Quartzside hosts an annual parade every January for OHvs called the Hi Jolly Daze Parade. Motorcyclists and classic car owners join in, and some participants build parade floats.

Quartzsite, Arizona ATV Parade
The annual ATV parade in Quartzsite rolls up Plymouth Avenue on February 12, 2011. Mark Boster/Los Angeles Times via Getty Images

Source: Hi Jolly Daze Parade

The parade honors a Syrian camel trainer nicknamed "Hi Jolly" who came to the US in 1856 at the request of the government to help transport freight and people across the desert. He died in Quartzsite, and residents erected a tomb in his memory.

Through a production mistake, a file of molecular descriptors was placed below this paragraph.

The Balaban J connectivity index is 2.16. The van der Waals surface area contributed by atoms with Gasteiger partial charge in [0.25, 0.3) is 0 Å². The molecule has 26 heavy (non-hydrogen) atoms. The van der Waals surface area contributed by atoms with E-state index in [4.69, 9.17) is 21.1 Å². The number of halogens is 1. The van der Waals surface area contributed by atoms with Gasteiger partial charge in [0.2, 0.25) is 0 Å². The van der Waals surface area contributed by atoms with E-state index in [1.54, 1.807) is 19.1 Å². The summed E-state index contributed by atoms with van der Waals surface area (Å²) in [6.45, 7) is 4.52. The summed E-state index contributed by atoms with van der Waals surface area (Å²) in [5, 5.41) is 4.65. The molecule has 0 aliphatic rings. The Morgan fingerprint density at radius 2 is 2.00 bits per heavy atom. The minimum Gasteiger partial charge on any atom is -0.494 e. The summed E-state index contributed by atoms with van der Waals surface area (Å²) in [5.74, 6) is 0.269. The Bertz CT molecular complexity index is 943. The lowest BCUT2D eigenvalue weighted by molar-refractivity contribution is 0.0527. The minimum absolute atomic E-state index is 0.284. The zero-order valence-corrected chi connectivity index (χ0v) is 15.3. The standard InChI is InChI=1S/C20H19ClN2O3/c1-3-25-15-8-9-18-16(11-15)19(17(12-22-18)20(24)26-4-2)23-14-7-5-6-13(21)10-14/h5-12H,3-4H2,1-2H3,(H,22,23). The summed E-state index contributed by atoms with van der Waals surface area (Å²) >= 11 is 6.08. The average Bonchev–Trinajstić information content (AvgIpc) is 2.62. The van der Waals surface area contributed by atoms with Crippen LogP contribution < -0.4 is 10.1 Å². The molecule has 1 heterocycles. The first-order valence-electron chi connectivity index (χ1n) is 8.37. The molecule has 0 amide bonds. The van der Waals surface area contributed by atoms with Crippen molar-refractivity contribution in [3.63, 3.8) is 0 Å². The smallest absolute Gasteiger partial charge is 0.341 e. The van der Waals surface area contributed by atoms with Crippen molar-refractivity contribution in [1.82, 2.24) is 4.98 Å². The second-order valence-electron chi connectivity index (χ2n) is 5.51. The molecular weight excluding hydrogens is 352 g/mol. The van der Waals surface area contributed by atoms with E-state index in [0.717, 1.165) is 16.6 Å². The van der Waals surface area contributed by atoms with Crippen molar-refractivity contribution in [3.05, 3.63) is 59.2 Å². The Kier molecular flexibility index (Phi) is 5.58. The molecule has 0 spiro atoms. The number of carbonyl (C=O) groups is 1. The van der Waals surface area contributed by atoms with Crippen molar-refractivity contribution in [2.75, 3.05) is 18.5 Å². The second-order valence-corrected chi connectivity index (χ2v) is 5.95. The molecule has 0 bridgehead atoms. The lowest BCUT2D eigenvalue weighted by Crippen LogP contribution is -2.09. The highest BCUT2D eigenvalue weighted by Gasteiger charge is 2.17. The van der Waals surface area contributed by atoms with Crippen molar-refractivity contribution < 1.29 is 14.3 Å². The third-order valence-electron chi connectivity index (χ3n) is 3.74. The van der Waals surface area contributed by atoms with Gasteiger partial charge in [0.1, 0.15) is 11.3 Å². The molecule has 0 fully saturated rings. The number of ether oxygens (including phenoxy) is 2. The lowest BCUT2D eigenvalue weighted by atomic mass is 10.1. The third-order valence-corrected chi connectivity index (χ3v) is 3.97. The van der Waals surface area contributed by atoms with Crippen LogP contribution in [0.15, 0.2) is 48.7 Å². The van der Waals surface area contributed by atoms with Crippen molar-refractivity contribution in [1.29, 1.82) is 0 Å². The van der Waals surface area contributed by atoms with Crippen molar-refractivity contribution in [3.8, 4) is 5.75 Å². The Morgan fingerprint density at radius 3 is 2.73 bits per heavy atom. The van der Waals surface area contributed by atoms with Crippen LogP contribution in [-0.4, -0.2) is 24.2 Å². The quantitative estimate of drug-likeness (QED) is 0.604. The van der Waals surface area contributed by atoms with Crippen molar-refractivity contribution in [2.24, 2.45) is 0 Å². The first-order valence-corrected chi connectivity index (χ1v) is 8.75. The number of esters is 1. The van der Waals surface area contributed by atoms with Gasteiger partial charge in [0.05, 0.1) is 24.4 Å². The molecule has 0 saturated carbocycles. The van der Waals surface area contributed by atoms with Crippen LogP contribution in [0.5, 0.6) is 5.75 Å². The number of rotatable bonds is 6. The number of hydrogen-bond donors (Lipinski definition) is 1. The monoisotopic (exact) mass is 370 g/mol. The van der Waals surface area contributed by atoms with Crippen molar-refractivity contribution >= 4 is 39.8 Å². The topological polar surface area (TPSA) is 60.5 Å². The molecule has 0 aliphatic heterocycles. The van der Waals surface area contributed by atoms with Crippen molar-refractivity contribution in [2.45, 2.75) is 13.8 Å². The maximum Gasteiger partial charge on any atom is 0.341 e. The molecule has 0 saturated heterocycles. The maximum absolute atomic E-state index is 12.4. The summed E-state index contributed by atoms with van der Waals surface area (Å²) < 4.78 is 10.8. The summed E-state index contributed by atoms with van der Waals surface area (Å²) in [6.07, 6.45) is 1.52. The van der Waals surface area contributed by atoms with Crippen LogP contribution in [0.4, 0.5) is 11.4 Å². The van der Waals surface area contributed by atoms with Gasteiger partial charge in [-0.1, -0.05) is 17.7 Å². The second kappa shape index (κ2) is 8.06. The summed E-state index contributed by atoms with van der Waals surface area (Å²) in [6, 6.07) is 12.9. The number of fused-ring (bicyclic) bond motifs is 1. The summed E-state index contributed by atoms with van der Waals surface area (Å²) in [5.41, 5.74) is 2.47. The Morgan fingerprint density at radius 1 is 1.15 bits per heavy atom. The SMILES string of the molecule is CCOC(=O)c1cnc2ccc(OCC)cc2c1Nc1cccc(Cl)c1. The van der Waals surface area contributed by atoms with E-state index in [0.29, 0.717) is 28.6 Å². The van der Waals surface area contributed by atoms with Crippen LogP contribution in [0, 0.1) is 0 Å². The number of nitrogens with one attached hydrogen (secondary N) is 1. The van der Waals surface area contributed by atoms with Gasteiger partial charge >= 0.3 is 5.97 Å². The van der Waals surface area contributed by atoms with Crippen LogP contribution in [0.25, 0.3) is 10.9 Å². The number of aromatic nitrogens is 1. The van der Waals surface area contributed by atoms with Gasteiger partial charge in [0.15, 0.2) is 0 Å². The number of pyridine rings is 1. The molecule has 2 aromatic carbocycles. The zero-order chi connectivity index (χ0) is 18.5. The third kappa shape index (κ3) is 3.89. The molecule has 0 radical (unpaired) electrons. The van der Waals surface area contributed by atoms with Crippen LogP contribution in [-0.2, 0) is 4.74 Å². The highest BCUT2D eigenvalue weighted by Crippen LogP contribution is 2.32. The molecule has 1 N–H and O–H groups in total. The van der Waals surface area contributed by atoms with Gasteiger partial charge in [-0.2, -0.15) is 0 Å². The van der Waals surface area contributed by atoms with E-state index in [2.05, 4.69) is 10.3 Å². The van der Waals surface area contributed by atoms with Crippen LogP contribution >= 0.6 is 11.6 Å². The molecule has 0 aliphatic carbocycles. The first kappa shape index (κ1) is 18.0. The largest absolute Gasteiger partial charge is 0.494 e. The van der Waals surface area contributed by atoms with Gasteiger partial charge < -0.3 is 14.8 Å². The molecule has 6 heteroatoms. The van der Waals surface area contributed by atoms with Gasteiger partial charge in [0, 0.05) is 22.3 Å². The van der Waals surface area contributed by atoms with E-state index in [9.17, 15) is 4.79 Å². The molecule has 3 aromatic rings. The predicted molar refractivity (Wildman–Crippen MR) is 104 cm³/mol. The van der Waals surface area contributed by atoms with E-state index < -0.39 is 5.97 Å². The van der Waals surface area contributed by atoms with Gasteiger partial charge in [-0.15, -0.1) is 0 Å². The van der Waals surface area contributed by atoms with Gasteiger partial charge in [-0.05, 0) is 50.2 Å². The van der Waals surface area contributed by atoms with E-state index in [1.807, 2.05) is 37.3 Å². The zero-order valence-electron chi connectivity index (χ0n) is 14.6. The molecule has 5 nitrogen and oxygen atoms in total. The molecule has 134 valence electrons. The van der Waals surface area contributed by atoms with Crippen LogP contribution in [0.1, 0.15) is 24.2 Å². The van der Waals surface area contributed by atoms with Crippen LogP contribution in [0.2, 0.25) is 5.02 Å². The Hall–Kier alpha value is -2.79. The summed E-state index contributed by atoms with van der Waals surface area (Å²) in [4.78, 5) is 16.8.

Camel Tomb in Quartzsite, Arizona
Hi Jolly's Tomb is pictured in the Quartzsite, Arizona, cemetery on July 3, 2019. Frederic J. Brown/AFP via Getty Images

Source: Roadside America

In recent years, Quartzsite's chamber of commerce and tourism has found sponsors to pay for at least one camel and handler to walk in the parade, chamber president Shanana Rain Golden-Bear told Insider.

Camel and handler in 2019 Hi Jolly Daze Parade - Quartzsite, Arizona
A camel and handler walk in the 2019 Hi Jolly Daze Parade down Plymouth Avenue in Quartzsite, Arizona. Courtesy Desert Messenger

Source: Hi Jolly Daze Parade

Fern eventually leaves Quartzsite to travel to various RV sites across the US in "Nomadland," but returns to the desert town the following winter, like many real-life nomads do year after year.

Nomadland official still (Quartzsite, Arizona)
Fern walks through Quartzsite during the Rubber Tramp Rendezvous in "Nomadland." © 20th Century Studios